There seems to be a problem with interpreting Jesus as a religious line in the sand, in which one side gets flights and accommodation to paradise, and the other side…well, you get the drift.
Re-reading John 14:6 in the context of the whole account of John, which in turn is situated within the context of the Bible, which in turn is situated within the context of the existential metanarrative of divine love; Jesus’ so-called assertion as ‘the way to the Father’ looks a lot different than the norm of dominant church culture.
Indeed, Jesus is in the middle of a long conversation with his followers, they’re concerned that Jesus (after 3 years of telling his disciples to follow him) is now telling them that he’s going somewhere and they can’t come. Here are 4 exegetical points that end up portraying John 14 as a call to love others not a call for religious exclusion.
‘Where I am going you cannot come’ – Here Jesus is talking about his suffering and death, in which he will destroy ‘the temple’ and raise it up again in 3 days (remembering that the temple has moved from being a structure to being people-in-loving-communion-with-God-and-others through the leading character of Christ). Through Jesus’ death and resurrection, EVERYONE can commune with God (not just a select few worshipping in an exclusive building);
‘My Father’s house has many rooms…I am going there to prepare a place for you’ – Jesus isn’t talking about gaping it to heaven and building mansions for the elect few (remembering back to John 2 when Jesus went berserk in the temple because the religious authorities had turned the building into a shrine of exclusion and exploitation of ‘the other’). Here Jesus is ‘preparing’ himself for his death and resurrection (namely the destroying of the old temple of exclusion and the re-building of the re-newed temple in which it shall be a house of prayer for all nations). Through the passion of Christ, Jesus prepared a community (not just for ‘Christians’) in which everyone is invited to join and build a society of loving ‘the other’.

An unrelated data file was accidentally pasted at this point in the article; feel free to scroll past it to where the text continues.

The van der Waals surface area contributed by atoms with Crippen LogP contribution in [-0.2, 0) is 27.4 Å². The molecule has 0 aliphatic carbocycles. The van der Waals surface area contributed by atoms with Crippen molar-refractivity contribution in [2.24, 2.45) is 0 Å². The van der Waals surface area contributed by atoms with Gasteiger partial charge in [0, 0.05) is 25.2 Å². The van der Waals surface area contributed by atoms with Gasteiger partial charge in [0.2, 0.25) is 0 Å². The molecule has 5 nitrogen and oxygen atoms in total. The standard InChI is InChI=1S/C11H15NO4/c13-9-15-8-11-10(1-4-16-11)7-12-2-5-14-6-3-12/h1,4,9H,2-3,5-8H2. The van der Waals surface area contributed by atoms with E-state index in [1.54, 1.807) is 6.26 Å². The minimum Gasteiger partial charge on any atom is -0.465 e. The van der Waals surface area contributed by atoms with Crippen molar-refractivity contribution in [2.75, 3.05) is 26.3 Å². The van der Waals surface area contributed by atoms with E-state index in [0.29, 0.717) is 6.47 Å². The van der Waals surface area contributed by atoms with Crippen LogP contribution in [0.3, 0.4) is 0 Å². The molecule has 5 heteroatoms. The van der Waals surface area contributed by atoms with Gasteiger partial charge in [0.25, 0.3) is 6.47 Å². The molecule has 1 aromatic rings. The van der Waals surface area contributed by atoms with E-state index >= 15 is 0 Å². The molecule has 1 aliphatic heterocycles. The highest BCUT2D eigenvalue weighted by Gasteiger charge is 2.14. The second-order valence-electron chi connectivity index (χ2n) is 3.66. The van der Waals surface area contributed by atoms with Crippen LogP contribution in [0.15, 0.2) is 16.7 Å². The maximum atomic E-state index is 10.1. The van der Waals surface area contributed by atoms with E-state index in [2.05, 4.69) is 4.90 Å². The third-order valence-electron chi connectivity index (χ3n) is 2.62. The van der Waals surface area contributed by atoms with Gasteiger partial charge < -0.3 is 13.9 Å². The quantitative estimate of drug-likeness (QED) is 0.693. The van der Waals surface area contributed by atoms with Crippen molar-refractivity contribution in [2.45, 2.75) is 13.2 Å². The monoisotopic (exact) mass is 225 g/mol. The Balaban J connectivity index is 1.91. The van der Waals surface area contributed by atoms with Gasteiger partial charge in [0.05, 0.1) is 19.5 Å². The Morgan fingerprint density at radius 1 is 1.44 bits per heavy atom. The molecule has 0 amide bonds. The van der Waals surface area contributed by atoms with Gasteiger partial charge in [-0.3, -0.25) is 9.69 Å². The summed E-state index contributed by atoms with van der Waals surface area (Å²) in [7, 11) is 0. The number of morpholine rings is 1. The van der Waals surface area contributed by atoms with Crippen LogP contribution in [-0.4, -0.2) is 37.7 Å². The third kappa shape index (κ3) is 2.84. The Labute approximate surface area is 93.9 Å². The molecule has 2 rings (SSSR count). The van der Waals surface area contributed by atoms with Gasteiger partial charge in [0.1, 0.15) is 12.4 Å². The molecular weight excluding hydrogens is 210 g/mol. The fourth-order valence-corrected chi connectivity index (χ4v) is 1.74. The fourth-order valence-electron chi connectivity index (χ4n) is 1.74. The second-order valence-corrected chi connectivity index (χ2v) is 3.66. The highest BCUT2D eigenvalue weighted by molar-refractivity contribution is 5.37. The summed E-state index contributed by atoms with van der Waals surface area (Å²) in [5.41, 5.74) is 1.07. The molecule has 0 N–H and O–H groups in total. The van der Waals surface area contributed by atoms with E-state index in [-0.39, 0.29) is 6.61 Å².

‘I will come back and take you to be with me…’ – This isn’t a reference to Jesus’ second coming and that he’s going to ‘rapture’ the elect and take them to their heavenly mansions, meanwhile destroying everyone that ‘doesn’t know the way.’ Jesus is talking about his resurrection, in which after three days he will reunite with his disciples before his ascension.
‘You know the way…I am the way and the truth and the life. No one comes to the Father except through me’ – this has nothing to do with post-mortem travel arrangements or religious supremacy, rather it is a reflection back to Moses and the Levitical law (in which the Israelites used the Torah as the way to interpret life as a Jewish person living in the post-exodus era). Jesus’ giving of the great commandment to love others is a parallel to Moses giving the Israelites the 10 commandments. Basically Jesus is saying that without love and acceptance of ‘the other’, one ends up with the opposite of God (which could be termed ‘exclusive selfishness’ – I must stress that non-adherence to ‘the way of love’ doesn’t condemn people to hell, rather I believe that God is forever chasing people with his love, patiently waiting for them to embrace the embrace).
Jesus quite pointedly IS the way, the truth and the life because he is the perfect expression and character of the greatest commandment: love others. In the character of Jesus, we find the embodiment of what it means to love God and love people. Over his 3 year ministry, whether it was by his deeds, his words or through his character – over and over again, Jesus reminds us that God (‘the way’) is inclusive love and the will to embrace ‘the other’ in all their diversity. “When you are kind and respectful to followers of other religions, you are not being unfaithful to Jesus; you are being faithful to him” (McLaren, 2010, p. 285).
With this in mind, I dare propose that ‘the kingdom of God’ isn’t exclusive to the Christian saved, rather it is a global house with many rooms, inhabited by differing people, all unified through the mission of transforming the world into a society of ‘loving the other’.
“We must all learn to live together as brothers. Or we will all perish together as fools.” – Martin Luther King Jr.
McLaren, B. (2010). A new kind of Christianity. London: Hodder & Stoughton Ltd.